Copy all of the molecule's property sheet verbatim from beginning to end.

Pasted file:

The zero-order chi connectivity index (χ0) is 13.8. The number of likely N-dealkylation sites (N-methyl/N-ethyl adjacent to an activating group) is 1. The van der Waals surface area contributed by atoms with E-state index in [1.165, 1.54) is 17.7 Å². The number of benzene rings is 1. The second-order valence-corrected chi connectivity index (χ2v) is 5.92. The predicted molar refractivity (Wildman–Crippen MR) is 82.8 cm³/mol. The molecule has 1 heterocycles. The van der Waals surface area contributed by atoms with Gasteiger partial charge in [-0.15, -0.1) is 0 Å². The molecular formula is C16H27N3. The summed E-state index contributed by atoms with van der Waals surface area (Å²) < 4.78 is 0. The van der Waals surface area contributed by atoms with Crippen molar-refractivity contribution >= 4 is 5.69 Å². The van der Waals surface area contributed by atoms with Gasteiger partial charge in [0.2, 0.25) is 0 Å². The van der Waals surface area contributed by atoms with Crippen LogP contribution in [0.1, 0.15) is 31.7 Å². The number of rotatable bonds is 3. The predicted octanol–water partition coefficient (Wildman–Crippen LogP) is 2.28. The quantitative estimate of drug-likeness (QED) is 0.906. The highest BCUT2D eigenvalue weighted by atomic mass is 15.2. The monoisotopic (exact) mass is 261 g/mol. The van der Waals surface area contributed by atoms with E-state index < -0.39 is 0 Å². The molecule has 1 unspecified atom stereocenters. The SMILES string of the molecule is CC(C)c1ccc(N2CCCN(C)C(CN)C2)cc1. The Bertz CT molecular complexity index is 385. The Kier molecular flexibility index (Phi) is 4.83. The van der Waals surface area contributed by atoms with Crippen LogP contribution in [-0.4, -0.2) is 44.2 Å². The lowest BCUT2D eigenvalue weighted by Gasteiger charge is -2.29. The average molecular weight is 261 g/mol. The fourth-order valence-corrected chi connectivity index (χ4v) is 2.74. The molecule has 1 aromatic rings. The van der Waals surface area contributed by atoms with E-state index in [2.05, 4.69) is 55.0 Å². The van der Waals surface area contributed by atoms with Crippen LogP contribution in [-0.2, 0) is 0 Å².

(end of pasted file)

The zero-order chi connectivity index (χ0) is 13.8. The number of likely N-dealkylation sites (N-methyl/N-ethyl adjacent to an activating group) is 1. The van der Waals surface area contributed by atoms with E-state index in [1.165, 1.54) is 17.7 Å². The number of benzene rings is 1. The second-order valence-corrected chi connectivity index (χ2v) is 5.92. The predicted molar refractivity (Wildman–Crippen MR) is 82.8 cm³/mol. The molecule has 1 heterocycles. The van der Waals surface area contributed by atoms with Gasteiger partial charge in [-0.15, -0.1) is 0 Å². The molecular formula is C16H27N3. The summed E-state index contributed by atoms with van der Waals surface area (Å²) < 4.78 is 0. The van der Waals surface area contributed by atoms with Crippen molar-refractivity contribution >= 4 is 5.69 Å². The van der Waals surface area contributed by atoms with Gasteiger partial charge in [0.2, 0.25) is 0 Å². The van der Waals surface area contributed by atoms with Crippen LogP contribution in [0.1, 0.15) is 31.7 Å². The number of rotatable bonds is 3. The predicted octanol–water partition coefficient (Wildman–Crippen LogP) is 2.28. The quantitative estimate of drug-likeness (QED) is 0.906. The highest BCUT2D eigenvalue weighted by atomic mass is 15.2. The monoisotopic (exact) mass is 261 g/mol. The van der Waals surface area contributed by atoms with E-state index < -0.39 is 0 Å². The molecule has 1 unspecified atom stereocenters. The SMILES string of the molecule is CC(C)c1ccc(N2CCCN(C)C(CN)C2)cc1. The Bertz CT molecular complexity index is 385. The Kier molecular flexibility index (Phi) is 4.83. The van der Waals surface area contributed by atoms with Crippen LogP contribution in [-0.4, -0.2) is 44.2 Å². The lowest BCUT2D eigenvalue weighted by Gasteiger charge is -2.29. The average molecular weight is 261 g/mol. The fourth-order valence-corrected chi connectivity index (χ4v) is 2.74. The molecule has 1 aromatic rings. The van der Waals surface area contributed by atoms with E-state index in [2.05, 4.69) is 55.0 Å². The van der Waals surface area contributed by atoms with Crippen LogP contribution in [-0.2, 0) is 0 Å².